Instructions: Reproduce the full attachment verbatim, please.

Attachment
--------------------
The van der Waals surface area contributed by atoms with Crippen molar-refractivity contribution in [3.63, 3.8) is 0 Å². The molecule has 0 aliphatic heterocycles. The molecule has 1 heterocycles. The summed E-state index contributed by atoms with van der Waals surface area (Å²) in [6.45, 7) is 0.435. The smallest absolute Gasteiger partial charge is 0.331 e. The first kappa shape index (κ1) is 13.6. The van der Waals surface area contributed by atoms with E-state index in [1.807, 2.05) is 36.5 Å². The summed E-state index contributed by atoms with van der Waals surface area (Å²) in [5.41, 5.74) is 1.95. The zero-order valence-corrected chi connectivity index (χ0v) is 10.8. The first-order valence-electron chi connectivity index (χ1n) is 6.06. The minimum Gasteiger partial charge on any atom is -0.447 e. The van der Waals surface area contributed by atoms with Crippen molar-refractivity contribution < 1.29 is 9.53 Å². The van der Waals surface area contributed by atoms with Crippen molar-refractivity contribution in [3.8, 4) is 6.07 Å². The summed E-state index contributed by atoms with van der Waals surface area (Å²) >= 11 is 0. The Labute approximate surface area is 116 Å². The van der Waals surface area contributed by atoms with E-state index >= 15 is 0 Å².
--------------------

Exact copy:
The van der Waals surface area contributed by atoms with Crippen molar-refractivity contribution in [3.63, 3.8) is 0 Å². The molecule has 0 aliphatic heterocycles. The molecule has 1 heterocycles. The summed E-state index contributed by atoms with van der Waals surface area (Å²) in [6.45, 7) is 0.435. The smallest absolute Gasteiger partial charge is 0.331 e. The first kappa shape index (κ1) is 13.6. The van der Waals surface area contributed by atoms with E-state index in [1.807, 2.05) is 36.5 Å². The summed E-state index contributed by atoms with van der Waals surface area (Å²) in [5.41, 5.74) is 1.95. The zero-order valence-corrected chi connectivity index (χ0v) is 10.8. The first-order valence-electron chi connectivity index (χ1n) is 6.06. The minimum Gasteiger partial charge on any atom is -0.447 e. The van der Waals surface area contributed by atoms with Crippen molar-refractivity contribution < 1.29 is 9.53 Å². The van der Waals surface area contributed by atoms with Crippen molar-refractivity contribution in [3.8, 4) is 6.07 Å². The summed E-state index contributed by atoms with van der Waals surface area (Å²) >= 11 is 0. The Labute approximate surface area is 116 Å². The van der Waals surface area contributed by atoms with E-state index >= 15 is 0 Å².